The European Pensions Directive IORP II (“the Directive”) requires occupational pension schemes to have an internal audit function. The Directive came into effect in UK law in January 2019 with regulations requiring schemes to have an effective documented system of governance including a requirement to have internal controls proportionate to the size and complexity of the scheme, and to the nature of the risks to which it is exposed. This applies to schemes set up under trust and regulated by the Pensions Regulator (TPR).


The Directive identifies details for consideration under the heading of internal controls as including the custody and control of assets, internal audit and reporting lines.

Internal controls are not a new concept for trustees of UK occupational pension schemes; tPR’s expectations are already enshrined in Code of Practice 9, which came into force in November 2006. TPR will review its Code of Practice and set out how trustees can meet the requirements of the new Directive; guidance is expected later in 2019. One of the key new aspects of governance on its way is internal audit.

So what does the Directive mean by ‘internal audit’? Firstly, internal audit should not be confused with the statutory external audit, where a scheme’s auditor provides an independent opinion on the statutory financial statements of the pension scheme. It is important for trustees to understand the extent and scope of the statutory audit, which does not automatically extend to include confirmation that benefits paid are correct. Auditors may offer to extend the scope of the statutory audit to provide some assurances on calculations.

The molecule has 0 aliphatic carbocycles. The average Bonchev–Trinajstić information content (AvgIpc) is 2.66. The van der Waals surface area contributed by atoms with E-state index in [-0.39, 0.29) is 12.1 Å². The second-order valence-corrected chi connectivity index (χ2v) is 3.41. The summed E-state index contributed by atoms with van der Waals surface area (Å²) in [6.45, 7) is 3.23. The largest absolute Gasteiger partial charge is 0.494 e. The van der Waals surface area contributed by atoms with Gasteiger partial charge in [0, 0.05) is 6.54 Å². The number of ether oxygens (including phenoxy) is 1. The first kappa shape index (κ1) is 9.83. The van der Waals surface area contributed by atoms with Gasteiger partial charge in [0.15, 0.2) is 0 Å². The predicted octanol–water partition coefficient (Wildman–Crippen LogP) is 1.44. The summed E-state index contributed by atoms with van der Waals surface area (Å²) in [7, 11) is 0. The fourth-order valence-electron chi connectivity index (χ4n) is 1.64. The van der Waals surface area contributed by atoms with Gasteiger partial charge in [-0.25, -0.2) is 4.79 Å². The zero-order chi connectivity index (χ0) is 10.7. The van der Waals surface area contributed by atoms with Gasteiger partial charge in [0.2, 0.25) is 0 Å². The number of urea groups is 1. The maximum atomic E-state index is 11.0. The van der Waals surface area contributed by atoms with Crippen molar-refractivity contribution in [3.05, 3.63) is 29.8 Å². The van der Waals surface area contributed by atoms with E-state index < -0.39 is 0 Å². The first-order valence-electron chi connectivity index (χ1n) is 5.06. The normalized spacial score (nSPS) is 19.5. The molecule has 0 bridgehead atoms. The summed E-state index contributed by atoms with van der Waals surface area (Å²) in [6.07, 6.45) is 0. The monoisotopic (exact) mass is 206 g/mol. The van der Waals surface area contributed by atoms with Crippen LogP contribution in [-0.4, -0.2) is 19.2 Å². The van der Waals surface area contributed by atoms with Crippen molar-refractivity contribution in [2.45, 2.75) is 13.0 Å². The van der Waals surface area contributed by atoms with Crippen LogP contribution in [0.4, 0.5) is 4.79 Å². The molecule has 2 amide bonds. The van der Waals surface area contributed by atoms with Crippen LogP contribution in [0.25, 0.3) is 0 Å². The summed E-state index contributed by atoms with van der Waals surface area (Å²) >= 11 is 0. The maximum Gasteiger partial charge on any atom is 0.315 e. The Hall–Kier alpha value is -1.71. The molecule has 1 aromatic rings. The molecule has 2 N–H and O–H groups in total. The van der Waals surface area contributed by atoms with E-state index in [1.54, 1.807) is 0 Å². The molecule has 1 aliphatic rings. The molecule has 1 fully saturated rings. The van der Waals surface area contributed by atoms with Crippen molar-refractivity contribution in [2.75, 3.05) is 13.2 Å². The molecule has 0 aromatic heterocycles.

An internal audit of the type envisaged by the Directive has a far wider scope and includes non-financial processes and controls such as member communication and trustee governance. Trustees will need to decide on the scope of their internal audit and identify a suitable audit provider taking into account conflicts of interest, independence, knowledge of pensions and professional and technical experience in undertaking audits. It is likely that areas of review will be tackled over more than one scheme year, the trustees having prioritised the risks to the scheme. The internal audit review could be provided by an ‘in-house’ function provided by the scheme sponsor or independently by an external third party giving assurance e.g. an audit firm.

The Institute of Chartered Accountants in England a Wales (ICAEW) suggests that trustees establish an internal audit charter with its internal audit function in order to describe what activities will be carried out and the value this adds to the scheme.

Whilst we all await guidance from TPR, trustees can begin to consider the steps they will take to comply:

+ Annually review their providers’ independent audit reports? For example, many third party administrators and investment managers produce AAF 01/06 reports, which include an independent assurance report from an audit firm; and
+ Ensure their risk register covers key risks and mitigations. These should be reviewed frequently and given sufficient management time as risks can change. Actions flowing out of risk register reviews must be recorded, responsibility allocated, followed up and completed; and
+ Identify the priority areas to be reviewed, consider budgets and investigate sources of independent audit assurance.



Sara Cook
Associate and Senior Pension Management Consultant
Barnett Waddingham LLP


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